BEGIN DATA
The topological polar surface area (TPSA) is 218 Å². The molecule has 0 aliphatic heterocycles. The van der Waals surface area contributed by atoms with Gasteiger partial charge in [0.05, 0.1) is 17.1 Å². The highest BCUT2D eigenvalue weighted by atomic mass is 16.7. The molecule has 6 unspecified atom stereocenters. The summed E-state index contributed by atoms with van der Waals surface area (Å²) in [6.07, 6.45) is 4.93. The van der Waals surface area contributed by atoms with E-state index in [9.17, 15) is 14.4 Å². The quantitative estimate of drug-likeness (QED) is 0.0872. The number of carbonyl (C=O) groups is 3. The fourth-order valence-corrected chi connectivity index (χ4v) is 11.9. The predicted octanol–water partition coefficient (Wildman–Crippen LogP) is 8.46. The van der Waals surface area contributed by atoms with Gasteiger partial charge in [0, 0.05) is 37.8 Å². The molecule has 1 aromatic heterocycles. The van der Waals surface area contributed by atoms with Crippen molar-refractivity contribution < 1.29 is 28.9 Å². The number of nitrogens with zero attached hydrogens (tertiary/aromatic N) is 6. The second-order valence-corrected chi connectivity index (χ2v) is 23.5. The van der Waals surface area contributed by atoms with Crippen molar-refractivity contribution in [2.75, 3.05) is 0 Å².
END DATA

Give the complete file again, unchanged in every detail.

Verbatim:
The topological polar surface area (TPSA) is 218 Å². The molecule has 0 aliphatic heterocycles. The van der Waals surface area contributed by atoms with Gasteiger partial charge in [0.05, 0.1) is 17.1 Å². The highest BCUT2D eigenvalue weighted by atomic mass is 16.7. The molecule has 6 unspecified atom stereocenters. The summed E-state index contributed by atoms with van der Waals surface area (Å²) in [6.07, 6.45) is 4.93. The van der Waals surface area contributed by atoms with E-state index in [9.17, 15) is 14.4 Å². The quantitative estimate of drug-likeness (QED) is 0.0872. The number of carbonyl (C=O) groups is 3. The fourth-order valence-corrected chi connectivity index (χ4v) is 11.9. The predicted octanol–water partition coefficient (Wildman–Crippen LogP) is 8.46. The van der Waals surface area contributed by atoms with Gasteiger partial charge in [0, 0.05) is 37.8 Å². The molecule has 1 aromatic heterocycles. The van der Waals surface area contributed by atoms with Crippen molar-refractivity contribution < 1.29 is 28.9 Å². The number of nitrogens with zero attached hydrogens (tertiary/aromatic N) is 6. The second-order valence-corrected chi connectivity index (χ2v) is 23.5. The van der Waals surface area contributed by atoms with Crippen molar-refractivity contribution in [2.75, 3.05) is 0 Å².